6. Express confidence in your child to comply with desired behavior.
Suppose that your daughter is arguing with you about whether she needs to start on a homework project now, instead of the day before it is due. Try saying, “I know you can be a very good student and that you don’t like feeling rushed and doing sloppy work. I’m confident that you can find a way to work on the project a little bit each day. Please let me know if you’d like my help!”

7. Provide two acceptable and positive choices.
For instance, if your child is arguing that he wants to go out to eat for supper, and you don’t want that extra expense right now, say, “We aren’t going out tonight, but I would be glad to make something you like. Would you like me to make spaghetti or pizza?” This provides the child some control and a voice while still keeping you, the parent, in charge.

8. Say yes as often as possible.
Children find it easier to accept a no from parents without arguing when their needs are usually met through yes answers. So fill your child’s “yes bucket” by saying yes to her as frequently as possible. Even if you can’t say yes to a request right away, find a way to say yes to a delayed response. For example, if your child asks for an ice cream cone, but it is almost time for dinner, say, “Yes, you may have an ice cream cone as soon as we’re done eating. We’ll make that our dessert tonight!”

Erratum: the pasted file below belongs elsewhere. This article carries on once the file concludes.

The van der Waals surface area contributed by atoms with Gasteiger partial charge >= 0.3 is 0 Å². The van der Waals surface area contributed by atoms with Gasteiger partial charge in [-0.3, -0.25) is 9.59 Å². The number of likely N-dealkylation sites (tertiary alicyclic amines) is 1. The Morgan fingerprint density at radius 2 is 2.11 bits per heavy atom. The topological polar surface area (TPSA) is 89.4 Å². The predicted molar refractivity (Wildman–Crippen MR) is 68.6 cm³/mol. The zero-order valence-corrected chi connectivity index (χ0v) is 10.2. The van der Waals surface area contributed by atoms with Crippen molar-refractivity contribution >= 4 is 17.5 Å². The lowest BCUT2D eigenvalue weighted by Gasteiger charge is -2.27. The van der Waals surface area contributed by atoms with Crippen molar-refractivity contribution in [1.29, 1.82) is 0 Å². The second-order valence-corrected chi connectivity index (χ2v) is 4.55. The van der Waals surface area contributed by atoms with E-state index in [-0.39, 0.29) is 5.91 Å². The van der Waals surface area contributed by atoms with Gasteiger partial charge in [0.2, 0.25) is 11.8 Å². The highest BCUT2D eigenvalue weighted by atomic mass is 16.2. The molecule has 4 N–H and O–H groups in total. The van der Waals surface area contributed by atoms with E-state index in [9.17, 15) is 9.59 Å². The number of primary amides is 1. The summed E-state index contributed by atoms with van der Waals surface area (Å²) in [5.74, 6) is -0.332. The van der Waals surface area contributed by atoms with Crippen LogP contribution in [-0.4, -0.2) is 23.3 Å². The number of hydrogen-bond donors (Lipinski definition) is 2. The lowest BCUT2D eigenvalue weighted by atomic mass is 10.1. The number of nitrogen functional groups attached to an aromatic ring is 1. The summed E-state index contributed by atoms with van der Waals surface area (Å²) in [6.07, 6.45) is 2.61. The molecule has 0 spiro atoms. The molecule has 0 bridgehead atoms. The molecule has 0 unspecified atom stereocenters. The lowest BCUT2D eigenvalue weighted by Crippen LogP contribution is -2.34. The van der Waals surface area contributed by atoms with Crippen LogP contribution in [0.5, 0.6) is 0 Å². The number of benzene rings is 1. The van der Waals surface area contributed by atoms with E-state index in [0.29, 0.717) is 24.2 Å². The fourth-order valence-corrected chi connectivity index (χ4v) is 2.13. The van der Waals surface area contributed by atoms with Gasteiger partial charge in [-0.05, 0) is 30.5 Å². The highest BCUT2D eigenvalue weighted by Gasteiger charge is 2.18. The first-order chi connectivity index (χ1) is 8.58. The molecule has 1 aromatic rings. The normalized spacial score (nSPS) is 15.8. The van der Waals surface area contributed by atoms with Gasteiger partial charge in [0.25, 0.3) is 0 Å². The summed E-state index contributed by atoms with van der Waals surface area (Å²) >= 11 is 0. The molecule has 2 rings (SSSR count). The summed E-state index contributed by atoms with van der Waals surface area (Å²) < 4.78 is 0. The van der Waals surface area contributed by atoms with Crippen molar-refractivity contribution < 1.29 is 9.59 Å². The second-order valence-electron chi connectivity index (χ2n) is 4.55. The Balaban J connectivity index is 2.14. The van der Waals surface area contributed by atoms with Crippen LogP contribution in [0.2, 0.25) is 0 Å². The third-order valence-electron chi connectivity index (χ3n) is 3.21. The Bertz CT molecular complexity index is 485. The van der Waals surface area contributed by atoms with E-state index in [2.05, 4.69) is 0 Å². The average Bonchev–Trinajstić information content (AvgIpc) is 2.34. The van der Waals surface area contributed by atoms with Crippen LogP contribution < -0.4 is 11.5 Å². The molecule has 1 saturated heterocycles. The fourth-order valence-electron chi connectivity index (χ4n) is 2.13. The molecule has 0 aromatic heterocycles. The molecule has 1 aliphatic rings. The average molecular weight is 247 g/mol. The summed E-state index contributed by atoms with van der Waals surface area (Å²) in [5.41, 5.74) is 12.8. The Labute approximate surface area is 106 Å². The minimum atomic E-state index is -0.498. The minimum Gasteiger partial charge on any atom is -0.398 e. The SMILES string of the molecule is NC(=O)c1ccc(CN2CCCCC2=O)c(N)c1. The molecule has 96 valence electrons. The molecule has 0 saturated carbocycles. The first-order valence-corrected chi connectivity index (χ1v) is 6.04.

9. When things are calm, teach alternative behaviors to arguing.
Your child may need to learn better ways to handle disagreements with others. Practice those when the child is calm rather than in the heat of the argument. Try role-playing, such as this: “You argued with me last night when I told you that your bedtime would be 8:30. Let’s practice a way that you could have handled that without getting so angry.” It often helps to have the child act out both the negative behavior (arguing) and a positive replacement (asking politely for an extra half-hour, or simply saying, “OK, Mom”). The more often the desired behavior is practiced, the more likely that it will replace the automatic behavior of arguing.

10. Thank the child for listening before he has a chance to argue.
If you know that your child is likely to argue with something you are about to say, say it and immediately follow up with, “Thank you for listening to me and not arguing!”—before the child even has a chance to begin arguing! It sounds silly, but it often works and prevents the argument from beginning.